Write In Between

Wednesday, October 03, 2007

Writer's Wednesday -- Archbishop Charles Chaput, OFM Cap.

[Another] sign of our times is that the society we live in breeds a practical, workaday atheism. People go about their days as if God doesn't exist. Because they live in a society that denies any presence or need for God, people learn to live without him. The deeper questions of human existence — where do I come from, what am I here for, what should be the purpose and direction of my life — these questions no longer seem relevant.

Theo, the P. D. James' hero [in the book The Children of Men], expresses the sum total of his metaphysical beliefs in these few words: "That once I was not, and that now I am. That one day I shall no longer be." I'm afraid that's the unspoken creed of many of the people we serve, even many who sit in our pews every Sunday.

But the human heart is made for worship, to serve something or Somebody beyond itself. There's a hole now in the modern heart. It's a void left by the absence of God. People fill that hole with all the sights and sounds and trinkets of our consumer culture. James' character calls these things "my consolations."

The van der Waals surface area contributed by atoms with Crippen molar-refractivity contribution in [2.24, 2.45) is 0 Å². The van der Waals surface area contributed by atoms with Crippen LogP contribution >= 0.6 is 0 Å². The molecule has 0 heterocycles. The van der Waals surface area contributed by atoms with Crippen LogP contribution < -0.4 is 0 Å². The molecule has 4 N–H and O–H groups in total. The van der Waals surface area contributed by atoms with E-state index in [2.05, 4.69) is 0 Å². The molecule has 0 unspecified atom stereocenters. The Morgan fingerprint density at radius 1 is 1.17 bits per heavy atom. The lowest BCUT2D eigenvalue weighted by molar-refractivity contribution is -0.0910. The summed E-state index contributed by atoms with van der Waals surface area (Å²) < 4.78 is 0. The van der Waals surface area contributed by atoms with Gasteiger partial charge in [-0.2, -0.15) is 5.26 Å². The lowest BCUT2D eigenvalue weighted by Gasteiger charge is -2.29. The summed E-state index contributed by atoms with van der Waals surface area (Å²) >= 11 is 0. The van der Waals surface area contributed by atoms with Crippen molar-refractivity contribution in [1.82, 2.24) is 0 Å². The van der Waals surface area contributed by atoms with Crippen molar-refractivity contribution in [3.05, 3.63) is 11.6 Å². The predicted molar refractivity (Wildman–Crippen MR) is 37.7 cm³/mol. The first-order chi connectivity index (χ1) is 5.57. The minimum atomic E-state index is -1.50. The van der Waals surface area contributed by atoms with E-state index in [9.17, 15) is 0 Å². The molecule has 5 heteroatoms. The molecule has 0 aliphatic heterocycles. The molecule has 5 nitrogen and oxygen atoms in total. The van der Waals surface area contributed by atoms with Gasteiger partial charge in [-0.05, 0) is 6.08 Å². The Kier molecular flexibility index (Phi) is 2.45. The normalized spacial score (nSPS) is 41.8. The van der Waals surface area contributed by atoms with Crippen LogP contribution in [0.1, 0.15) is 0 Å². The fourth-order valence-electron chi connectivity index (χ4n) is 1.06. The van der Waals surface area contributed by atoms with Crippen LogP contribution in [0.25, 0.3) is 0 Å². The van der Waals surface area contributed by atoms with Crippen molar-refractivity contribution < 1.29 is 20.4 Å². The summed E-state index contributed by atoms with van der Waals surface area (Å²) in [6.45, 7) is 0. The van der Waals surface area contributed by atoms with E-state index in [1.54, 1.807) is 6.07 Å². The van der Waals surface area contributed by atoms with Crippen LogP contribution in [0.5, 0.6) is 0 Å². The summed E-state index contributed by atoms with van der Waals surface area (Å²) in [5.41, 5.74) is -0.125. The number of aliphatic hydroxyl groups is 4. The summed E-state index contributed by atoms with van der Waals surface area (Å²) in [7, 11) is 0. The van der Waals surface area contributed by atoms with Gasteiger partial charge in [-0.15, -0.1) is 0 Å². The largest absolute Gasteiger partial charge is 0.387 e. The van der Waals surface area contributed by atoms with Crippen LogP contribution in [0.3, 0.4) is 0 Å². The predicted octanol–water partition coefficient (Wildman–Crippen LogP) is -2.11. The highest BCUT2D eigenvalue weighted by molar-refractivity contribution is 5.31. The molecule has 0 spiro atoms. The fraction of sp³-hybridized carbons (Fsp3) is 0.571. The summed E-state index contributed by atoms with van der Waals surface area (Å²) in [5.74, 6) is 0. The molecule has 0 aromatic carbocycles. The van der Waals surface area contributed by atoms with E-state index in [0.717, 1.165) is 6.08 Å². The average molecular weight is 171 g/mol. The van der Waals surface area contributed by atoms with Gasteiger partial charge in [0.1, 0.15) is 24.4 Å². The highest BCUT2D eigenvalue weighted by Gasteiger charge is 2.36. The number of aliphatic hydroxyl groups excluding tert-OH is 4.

But there's something vampiric about the way consumerism works to "console" us for the loss of God. It keeps us absorbed in the unimportant while it drains out the life of the soul.
The rise of consumerist culture was one of the great worries of John Paul II in the later years of his pontificate.

In his 1999 World Day of Peace message. John Paul writes: "The history of our time has shown in a tragic way the danger which results from forgetting the truth about the human person. Before our eyes, we have seen the results of ideologies such as Marxism, Nazism, and Fascism . . . No less pernicious, though not always obvious, are the effects of materialistic consumerism . . ."

Those are strong words. John Paul argued that the habit of consumerist greed is "no less pernicious" in its effects than Nazism, Marxism, and Fascism. The effects are as deadly and as destructive as the murderous systems of the 20th century-ideologies that gave us the Holocaust, the gulag and the killing fields of Cambodia.

John Paul finishes this quotation with a comment on what materialist greed entails. With this ideology, he says, there is an "exaltation of the individual and the selfish satisfaction of personal aspirations become the ultimate goal of life."

This habit of consumerism forms the mind of the people we're called to serve. It's so damaging because it makes people prisoners of their selfishness. It invites them to create their own chains, to be willing addicts to their appetites and passions. It keeps them away from the only questions that matter: why we're here, and where we're heading.

-----From a longer talk given to priests by Archbishop Chaput, "The Signs of our Times, and What they require of Priests"

Bookmark and Share


Post a Comment

<< Home